Our child arrangement lawyers can help
Our team of family solicitors always have the best interests of the children in mind and will provide you with sensible and practical advice about what can be the most emotive of issues.
When you separate or divorce, the arrangements for the children can be difficult to resolve. There may be a number of things which require consideration, such as:
• Where will the children live?
• Are you relocating with a child?
• Who will they live with and what time will they spend with the other parent?
• The appropriate financial contributions to be made for the children - read our financial claims for children page
• What school the children will go to?
• What rights do grandparents have when it comes to seeing their grandchildren?
The child law experts at Thomson Snell & Passmore will encourage and assist you in trying to resolve any issues regarding children with your partner or spouse by agreement, either through lawyers or by attending mediation. Our lawyers can also work with you and your partner on a collaborative basis to try and help you come to an agreement.
Child Arrangements Orders
If you are not able to resolve matters by agreement, we can assist you in making an application to the Court under the Children Act 1989 for various orders. The term ‘custody’ is no longer used by the court, and instead a court will be asked to make a Child Arrangements Order setting out where the children will live and spend time. We can advise you about such applications and discuss whether this is the most appropriate step to take in your case.
If an application to the Court is necessary, we can prepare or help with the necessary paperwork to make the application and act for you throughout the Court process.
Alternatively, if you receive paperwork from your partner or spouse, or from his or her lawyers, indicating that a court application has been made, we can advise you about how to respond to this paperwork and act for you in the proceedings if necessary.
We understand that these can be difficult decisions and require careful consideration. The Family team at Thomson Snell and Passmore have a wealth of experience in dealing with these issues, and will make sure your objectives and concerns are properly considered throughout the process. For further information, please contact one of the team.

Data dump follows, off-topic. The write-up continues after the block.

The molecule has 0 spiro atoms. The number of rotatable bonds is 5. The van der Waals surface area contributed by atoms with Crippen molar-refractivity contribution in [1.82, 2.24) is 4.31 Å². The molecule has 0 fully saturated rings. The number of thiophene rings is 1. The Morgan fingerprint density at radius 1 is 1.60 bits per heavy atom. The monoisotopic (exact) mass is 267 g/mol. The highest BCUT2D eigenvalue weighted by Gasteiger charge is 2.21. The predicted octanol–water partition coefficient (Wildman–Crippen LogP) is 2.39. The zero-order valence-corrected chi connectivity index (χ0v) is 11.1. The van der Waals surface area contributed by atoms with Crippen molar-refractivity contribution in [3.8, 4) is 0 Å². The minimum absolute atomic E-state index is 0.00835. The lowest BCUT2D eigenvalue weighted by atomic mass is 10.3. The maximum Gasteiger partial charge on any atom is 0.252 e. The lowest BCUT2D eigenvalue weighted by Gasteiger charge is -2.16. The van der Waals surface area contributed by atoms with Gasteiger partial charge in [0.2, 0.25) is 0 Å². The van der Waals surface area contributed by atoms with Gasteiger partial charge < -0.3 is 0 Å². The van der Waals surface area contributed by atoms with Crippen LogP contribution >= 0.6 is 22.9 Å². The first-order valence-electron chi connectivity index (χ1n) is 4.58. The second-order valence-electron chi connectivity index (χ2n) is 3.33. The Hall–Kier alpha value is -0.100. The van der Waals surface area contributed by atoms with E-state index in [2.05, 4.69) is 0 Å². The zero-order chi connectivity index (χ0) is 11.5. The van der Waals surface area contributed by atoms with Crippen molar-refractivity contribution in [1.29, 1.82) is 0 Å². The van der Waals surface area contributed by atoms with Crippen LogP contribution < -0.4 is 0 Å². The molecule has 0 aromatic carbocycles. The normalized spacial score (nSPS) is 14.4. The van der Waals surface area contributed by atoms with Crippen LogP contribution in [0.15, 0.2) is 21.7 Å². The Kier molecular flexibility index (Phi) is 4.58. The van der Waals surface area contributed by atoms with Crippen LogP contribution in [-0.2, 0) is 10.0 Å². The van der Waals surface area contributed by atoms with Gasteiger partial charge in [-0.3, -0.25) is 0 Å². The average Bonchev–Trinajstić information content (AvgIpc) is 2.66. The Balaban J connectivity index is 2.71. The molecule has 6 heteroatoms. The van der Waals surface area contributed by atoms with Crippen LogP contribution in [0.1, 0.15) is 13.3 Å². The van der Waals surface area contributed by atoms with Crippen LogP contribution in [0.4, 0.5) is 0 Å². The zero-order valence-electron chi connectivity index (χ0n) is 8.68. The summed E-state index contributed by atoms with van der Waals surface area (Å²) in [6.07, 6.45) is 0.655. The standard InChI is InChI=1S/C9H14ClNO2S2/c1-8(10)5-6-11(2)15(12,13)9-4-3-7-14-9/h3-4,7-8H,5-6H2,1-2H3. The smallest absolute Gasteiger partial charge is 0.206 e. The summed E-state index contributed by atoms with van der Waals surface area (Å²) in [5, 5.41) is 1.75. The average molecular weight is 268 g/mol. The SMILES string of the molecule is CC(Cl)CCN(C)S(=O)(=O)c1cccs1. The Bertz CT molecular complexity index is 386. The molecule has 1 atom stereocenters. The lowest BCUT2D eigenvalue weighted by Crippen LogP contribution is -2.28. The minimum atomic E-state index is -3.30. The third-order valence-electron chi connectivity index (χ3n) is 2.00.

Examples of child arrangement issues we have advised on:
Parents living in separate countries and relocating your children
We regularly advise clients where they or their former partners want to move to a different geographical area with the children, read our client story about securing arrangements for your children following a seperation. Relocating within England and Wales is called internal relocation. We have experience in both internal and international relocation, We acted in a reported case in which a mother was given permission to permanently move with her child to live in New Zealand, the mother’s country of birth. This application had been vigorously opposed by the father of the child. We have also acted in international relocation cases involving various jurisdictions including Scotland, Singapore, Israel, France, and Northern Ireland.
Anna Woodhoo recently acted for a parent who was defending an application to change where their children should live following allegations of parental alienation being made a few years following the breakdown of the marriage. The children were separately represented in the proceedings by a Guardian. Our client successfully defended the application and remains the primary carer for the children.
We also recently acted for a father who had been very involved in his children’s lives. The mother of the children had made an application for the children to live with her and spend limited time with him, which he opposed. With our assistance, he persuaded the court to make an order that the care of the children should be shared equally between the parents.
Grandparents obtaining guardianship
Helen Waite acted for grandparents who had taken over care of their grandchildren, in a situation where neither the mother nor the father was able to care for the children on a day to day basis. We successfully obtained a special guardianship order, giving the grandparents parental responsibility for the children. It was essential for the grandparents to have parental responsibility in the event that one or more of the children had any significant health issues and consent needed to be given for medical procedures.